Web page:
Farmers are calling it the wave of the future - robots doing jobs that used to belong to humans.
One local dairy farmer is now giving the new technology a try, using robots to milk all of his cows. It's making a big difference on his farm, and in our local ag industry.
It's new technology that we're seeing more and more of on farms across the U.S.
The latest local farm to join the tech revolution is Cinnamon Ridge Dairy in Donahue, Iowa.
Owner John Maxwell says milk production on his farm has increased by 10-15% since he started using robots to milk his cows.
Now, there's no human interaction involved. The cow just steps up to the machine; the robot reads a chip behind her ear that tells which cow it is and when she was last milked; and then the machine goes to work.
Maxwell says the robots boost cow comfort and saved him from having to hiring four full-time workers. Plus, there's all the time and effort they save him, too.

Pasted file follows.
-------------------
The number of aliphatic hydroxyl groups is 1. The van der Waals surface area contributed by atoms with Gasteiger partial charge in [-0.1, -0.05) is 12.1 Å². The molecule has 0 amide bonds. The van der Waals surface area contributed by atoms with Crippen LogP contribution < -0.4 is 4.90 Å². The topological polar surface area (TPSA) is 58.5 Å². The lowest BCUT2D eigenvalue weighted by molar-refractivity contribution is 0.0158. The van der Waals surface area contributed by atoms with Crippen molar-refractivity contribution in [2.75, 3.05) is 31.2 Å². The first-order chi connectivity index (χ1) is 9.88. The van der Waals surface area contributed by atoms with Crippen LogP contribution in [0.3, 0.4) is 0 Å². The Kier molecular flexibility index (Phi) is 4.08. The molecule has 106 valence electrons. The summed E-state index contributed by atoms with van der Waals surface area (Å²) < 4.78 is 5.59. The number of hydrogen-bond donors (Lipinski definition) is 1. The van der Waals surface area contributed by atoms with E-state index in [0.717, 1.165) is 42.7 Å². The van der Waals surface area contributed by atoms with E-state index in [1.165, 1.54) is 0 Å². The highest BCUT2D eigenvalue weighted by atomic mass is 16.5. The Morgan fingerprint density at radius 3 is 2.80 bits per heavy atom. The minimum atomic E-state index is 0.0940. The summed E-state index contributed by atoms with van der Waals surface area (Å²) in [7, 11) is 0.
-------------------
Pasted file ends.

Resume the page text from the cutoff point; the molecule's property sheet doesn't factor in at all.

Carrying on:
"My great-grandfather and my grandfather milked by hand. They would milk typically one to seven cows per person, per day. Daily job. A lot of hard work. You had great strength in your hands," Maxwell explained.
Maxwell says the robot gets about eight gallons of milk from each cow. That's more than a gallon more than what he'd get by hand-milking.
All that extra milk does come at a cost, though, at $1 million dollars for four of the robots.
Maxwell estimates the technology will pay for itself within the next seventeen years.